n a letter from 1863 to his sister Jemima, John Henry Newman remarked that “a man’s life lies in his letters.” Equally revealing, perhaps—at least in Newman’s case—are the prayers that he composed and recited. While Newman’s extensive correspondence with friends and family provide a fascinating glimpse into his closest earthly relationships, his devotional writings give us some sense of his relationship with God. Catholics with a devotion to Blessed Newman, then, will be pleased to hear that Paraclete Press has recently published an attractive paperback edition
of Newman’s Meditations and Devotions
, a book of prayers originally compiled by Fr. William Neville just a few years after Newman’s death.
As the editors note in the introduction to this edition, Newman for many years had wanted to compose a devotional volume that could be used by the lay faithful, but the pull of other responsibilities prevented him from bringing this project to fruition. Three years after Newman’s death, however, his fellow Oratorian and literary executor, William Neville, took it upon himself to sift through Newman’s papers in order to compile what was eventually published as Meditations and Devotions. This accessible devotional manual is organized around three sections of meditations: (1) meditations for the month of May, (2) meditations on the Stations of the Cross, and (3) meditations on Christian doctrine. Following this series of meditations, the book concludes with a sobering reflection “written in prospect of death,” which Newman had composed on Passion Sunday of 1864.
The meditations for the month of May are moving expressions of ardent devotion to the Blessed Virgin Mary. Newman never loses sight of the fact, however, that Mary’s glories are “for the sake of her Son.” In the reflection for May 30, for instance, he remarks that the “true saints and servants have the special title of ‘Faithful,’ as being true to Him as He is to them . . . Mary, in like manner, is pre-eminently faithful to her Lord and Son. Let no one for an instant suppose that she is not supremely zealous for His honor, or, as those who are not Catholics fancy, that to exalt her is to be unfaithful to Him” (p. 45). Newman communicates his own zeal for Christ’s honor in the following section of the book, which is structured around the Stations of the Cross. This part of the book could provide spiritual benefit throughout the year but is particularly suited for the season of Lent.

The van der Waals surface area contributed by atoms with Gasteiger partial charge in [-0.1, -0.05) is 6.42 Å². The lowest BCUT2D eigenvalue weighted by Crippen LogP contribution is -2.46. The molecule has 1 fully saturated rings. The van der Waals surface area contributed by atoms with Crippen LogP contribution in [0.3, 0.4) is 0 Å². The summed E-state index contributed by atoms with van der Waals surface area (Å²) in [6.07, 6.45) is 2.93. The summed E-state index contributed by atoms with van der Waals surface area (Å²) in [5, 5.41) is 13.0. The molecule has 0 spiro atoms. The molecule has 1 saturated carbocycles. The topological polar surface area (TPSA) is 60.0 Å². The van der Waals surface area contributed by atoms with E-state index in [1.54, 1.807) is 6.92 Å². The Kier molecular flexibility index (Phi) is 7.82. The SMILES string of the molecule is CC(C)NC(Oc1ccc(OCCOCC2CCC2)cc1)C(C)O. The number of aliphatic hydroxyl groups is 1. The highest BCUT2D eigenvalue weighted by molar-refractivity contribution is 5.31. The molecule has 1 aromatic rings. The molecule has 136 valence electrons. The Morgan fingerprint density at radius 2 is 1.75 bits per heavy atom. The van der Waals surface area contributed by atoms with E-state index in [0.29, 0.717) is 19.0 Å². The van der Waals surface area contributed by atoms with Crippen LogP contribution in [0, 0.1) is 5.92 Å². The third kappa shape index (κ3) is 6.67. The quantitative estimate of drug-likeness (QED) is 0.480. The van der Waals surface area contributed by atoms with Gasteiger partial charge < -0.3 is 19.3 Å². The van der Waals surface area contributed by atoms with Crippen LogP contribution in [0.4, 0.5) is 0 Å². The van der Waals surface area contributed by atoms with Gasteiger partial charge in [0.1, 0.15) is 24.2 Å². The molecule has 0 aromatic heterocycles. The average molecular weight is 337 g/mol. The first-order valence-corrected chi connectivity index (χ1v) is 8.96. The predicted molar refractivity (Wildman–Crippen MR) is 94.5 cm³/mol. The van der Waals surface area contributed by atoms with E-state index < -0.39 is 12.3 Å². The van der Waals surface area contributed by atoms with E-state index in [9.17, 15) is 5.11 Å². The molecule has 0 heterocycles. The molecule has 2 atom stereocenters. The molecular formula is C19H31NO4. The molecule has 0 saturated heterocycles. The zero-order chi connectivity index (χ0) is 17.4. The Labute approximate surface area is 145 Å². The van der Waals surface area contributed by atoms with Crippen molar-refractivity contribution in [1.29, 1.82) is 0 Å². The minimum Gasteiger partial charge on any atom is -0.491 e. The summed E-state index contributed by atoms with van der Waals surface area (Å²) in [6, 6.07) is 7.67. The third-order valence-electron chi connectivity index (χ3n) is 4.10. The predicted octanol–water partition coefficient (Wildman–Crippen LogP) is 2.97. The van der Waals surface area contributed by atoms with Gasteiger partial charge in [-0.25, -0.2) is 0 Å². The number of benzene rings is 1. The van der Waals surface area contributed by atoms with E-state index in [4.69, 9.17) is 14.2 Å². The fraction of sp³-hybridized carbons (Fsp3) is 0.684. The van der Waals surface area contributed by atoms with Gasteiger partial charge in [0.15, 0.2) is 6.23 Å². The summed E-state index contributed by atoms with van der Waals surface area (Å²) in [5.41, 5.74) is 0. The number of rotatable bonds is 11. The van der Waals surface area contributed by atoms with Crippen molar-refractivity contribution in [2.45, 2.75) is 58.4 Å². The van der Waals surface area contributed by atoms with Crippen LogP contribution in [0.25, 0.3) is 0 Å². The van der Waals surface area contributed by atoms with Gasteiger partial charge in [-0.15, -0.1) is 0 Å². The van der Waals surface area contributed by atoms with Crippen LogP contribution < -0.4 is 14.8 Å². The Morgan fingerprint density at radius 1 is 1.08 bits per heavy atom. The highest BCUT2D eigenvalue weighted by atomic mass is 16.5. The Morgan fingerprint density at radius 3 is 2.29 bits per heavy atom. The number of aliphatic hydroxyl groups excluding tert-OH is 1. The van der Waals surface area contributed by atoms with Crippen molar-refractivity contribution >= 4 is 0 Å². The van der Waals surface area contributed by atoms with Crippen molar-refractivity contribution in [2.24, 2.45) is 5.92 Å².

The third and final section of the book, meanwhile, is in a certain sense the full flowering of the preceding sections, in that Newman moves from the person of Christ, who was given to us through the womb of Our Lady, into meditations on our own status as sons and daughters of God. Newman, here, touches on such matters as the effects of sin, the power of the cross, the sacrifice of the Mass, and our hope in the resurrection. One of my favorite prayers from this section of the book is imbedded in a reflection on Christians being Temples of the Holy Spirit:
“O my God, teach me so to live, as one who does believe the great dignity, the great sanctity of that material frame in which Thou hast lodged me. And therefore, O my dear Saviour! do I come so often and so earnestly to be partaker of Thy Body and Blood, that by means of Thy own ineffable holiness I may be made holy. O my Lord Jesus, I know what is written, that our bodies are the temples of the Holy Ghost. Should I not venerate that which Thou dost miraculously feed, and which Thy Co-equal Spirit inhabits! O my God, who wast nailed to the Cross, confige timore tuo carnes meas—’pierce Thou my flesh with Thy fear;’ crucify my soul and body in all that is sinful in them, and make me pure as Thou art pure.”
Notice how Newman powerfully weaves together in one prayer several important motifs of Christian doctrine (e.g., the indwelling of the Holy Spirit, reception of holy communion, being crucified with Christ, etc.). As readers will find, Newman’s lived experience of these realities shines forth through his prayers. Newman was clearly a saint who approached theology not as an arid intellectual pastime, but as the heart and soul of life, for he was convinced that in the truths of the faith we come to know the One who created us and who is the source of our ultimate happiness. Through regular recourse to the meditations in this work, contemporary readers can come to know these truths for ourselves under Newman’s guidance. We are blessed to have in the Paraclete volume an affordable edition of what is rightly identified as a modern classic.